Historic buildings targeted as string of demolitions blight First Avenue in Cedar Rapids
By Cindy Hadish/Save CR Heritage
CEDAR RAPIDS – This summer has seen an uptick in the number of historic buildings demolished along First Avenue, with another on the way.
The John M. and Laurel Ely house, 2218 First Ave. NE, constructed in 1916, is scheduled to be demolished to make way for a new development.
“It’s one of the last really important historic houses left on First Avenue,” Cedar Rapids historian Mark Stoffer Hunter said at a meeting of the Historic Preservation Commission when the demolition application was requested in May. “This has a lot of importance to it.”
Stoffer Hunter noted that the home was built a century ago for the newlyweds, the fourth generation of the pioneer Ely family in Cedar Rapids.
Besides the significance of the previous owners, which in itself would make the home eligible for the National Register of Historic Places, the house also is a rare example of the Prairie School style architecture in Cedar Rapids, commission member Todd McNall noted.
“There are a few scattered around, but not many,” he said.
Commission members were told the site is being cleared for a dental office. A marketing firm previously used the home for its business. The commission placed a 60-day hold on the demolition, which has since expired. The developer sought to move the house, but could not find a nearby lot to move the large structure.
The Ely house will become the latest in a string of historic buildings demolished along First Avenue. Earlier this summer, Skogman Realty demolished three buildings, including the 1923 Bever Building – named for another Cedar Rapids pioneer family – in the Downtown Historic District.
That site will be used for Skogman’s new headquarters. Even as they tore down the three buildings in the historic district, Skogman is receiving state and local financial incentives for the project, with $750,000 in redevelopment tax credits from the Iowa Economic Development Authority, and $800,000 from the city of Cedar Rapids in the form of property tax reimbursement.
A new development in the 1400 block of First Avenue NE also is receiving financial incentives, despite demolishing a former 1890s duplex that was on the Grant Wood walking tour and a candidate for the National Register of Historic Places.
The city agreed to $1.1 million in tax increment financing for the project, which will include a Jimmy John’s and Scooter’s Coffee.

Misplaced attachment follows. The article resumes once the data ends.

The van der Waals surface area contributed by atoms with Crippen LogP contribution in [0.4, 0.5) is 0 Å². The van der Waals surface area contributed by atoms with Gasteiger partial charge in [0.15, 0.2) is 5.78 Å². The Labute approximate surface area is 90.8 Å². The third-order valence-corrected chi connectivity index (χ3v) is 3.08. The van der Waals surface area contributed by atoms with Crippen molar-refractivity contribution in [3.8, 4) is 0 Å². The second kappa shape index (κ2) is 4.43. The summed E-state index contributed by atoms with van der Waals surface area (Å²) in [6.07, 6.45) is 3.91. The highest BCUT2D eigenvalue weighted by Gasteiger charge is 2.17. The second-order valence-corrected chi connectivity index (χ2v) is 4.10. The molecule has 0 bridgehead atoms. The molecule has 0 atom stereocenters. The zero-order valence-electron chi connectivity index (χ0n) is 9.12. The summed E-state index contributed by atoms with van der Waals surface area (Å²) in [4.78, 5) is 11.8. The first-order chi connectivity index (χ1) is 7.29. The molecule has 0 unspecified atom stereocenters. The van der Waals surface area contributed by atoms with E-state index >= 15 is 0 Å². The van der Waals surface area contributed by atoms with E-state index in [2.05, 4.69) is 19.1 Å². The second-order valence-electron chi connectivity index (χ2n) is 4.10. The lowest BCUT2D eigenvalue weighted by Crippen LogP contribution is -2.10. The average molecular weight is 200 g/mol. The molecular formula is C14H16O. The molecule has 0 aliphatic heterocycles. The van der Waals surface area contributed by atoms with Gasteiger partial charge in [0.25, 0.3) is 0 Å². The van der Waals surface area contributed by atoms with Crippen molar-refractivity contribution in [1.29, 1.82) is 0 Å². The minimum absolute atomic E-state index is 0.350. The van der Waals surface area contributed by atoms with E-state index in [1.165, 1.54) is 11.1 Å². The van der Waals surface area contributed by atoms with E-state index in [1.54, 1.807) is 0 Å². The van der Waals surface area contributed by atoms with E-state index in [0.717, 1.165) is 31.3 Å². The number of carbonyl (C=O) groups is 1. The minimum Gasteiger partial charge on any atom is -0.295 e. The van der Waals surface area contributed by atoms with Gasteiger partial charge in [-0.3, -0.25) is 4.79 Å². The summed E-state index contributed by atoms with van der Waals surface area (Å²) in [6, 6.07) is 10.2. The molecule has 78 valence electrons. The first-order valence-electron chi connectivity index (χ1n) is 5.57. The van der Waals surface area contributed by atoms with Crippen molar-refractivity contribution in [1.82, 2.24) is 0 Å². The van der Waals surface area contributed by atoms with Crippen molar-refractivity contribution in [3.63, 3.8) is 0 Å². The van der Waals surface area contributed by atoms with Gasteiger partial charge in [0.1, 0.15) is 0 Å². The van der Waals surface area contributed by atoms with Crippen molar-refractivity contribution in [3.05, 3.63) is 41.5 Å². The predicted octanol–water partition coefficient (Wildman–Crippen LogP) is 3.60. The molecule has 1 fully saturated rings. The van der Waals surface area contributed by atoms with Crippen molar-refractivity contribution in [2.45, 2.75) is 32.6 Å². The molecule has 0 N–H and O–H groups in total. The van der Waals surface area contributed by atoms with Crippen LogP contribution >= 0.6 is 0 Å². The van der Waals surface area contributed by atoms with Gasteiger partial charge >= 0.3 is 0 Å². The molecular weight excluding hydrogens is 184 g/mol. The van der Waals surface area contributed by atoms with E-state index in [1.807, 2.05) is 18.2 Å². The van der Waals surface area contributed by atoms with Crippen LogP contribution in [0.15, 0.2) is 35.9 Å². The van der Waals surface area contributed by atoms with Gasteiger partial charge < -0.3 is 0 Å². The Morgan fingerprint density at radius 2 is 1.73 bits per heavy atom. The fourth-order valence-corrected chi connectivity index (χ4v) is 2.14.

In this instance, with efforts led by Save CR Heritage, Coe College had offered space on its campus to move the building, but the City Council declined to vote on financing to help the college afford the cost of the move and new foundation, in spite of offering incentives to the developer to build on the site. The developer had agreed to the move, but when the council declined to vote on offering financial assistance for the move, decided to proceed with demolition. Most recently used as a fourplex, it was demolished last week and three other buildings will be razed to clear the rest of the land.
Just across the street, in the 1400 block of First Avenue SE and along 15th Street SE, just a half-block outside of a local historic district, more demolitions are underway to make way for another new development.
The former Music Loft, an attached home, three early 1900s homes and the former China Inn were being razed, beginning earlier this month.
Stoffer Hunter noted that the Music Loft was actually combined from three one-story brick storefronts. The corner section was built for Holland Home Bakery in 1924, with McRaith’s ice cream shop and the Cross & Company grocery store added in 1934.
Between the Music Loft and China Inn was a building known as the Baker Apartments, he said.
The home attached to the Music Loft sustained a fire in August when someone broke into the building. The Historic Preservation Commission had only placed a 30-day hold on the buildings, giving very little time to try to move or otherwise save the buildings.
Save CR Heritage was initially allowed to conduct salvage on some of the homes, keeping doors, flooring and other items out of the landfill. The company holding the demolition contract, however, halted salvaging efforts.
Volunteers also salvaged the former duplex at 1408 First Ave. NE. Windows were removed with the possibility of repurposing them in the historic Brewer house in Cedar Rapids and Houser-Metzger Home in Iowa City. The porch railings will be reused in a Grande Avenue home in one of the city’s local historic districts.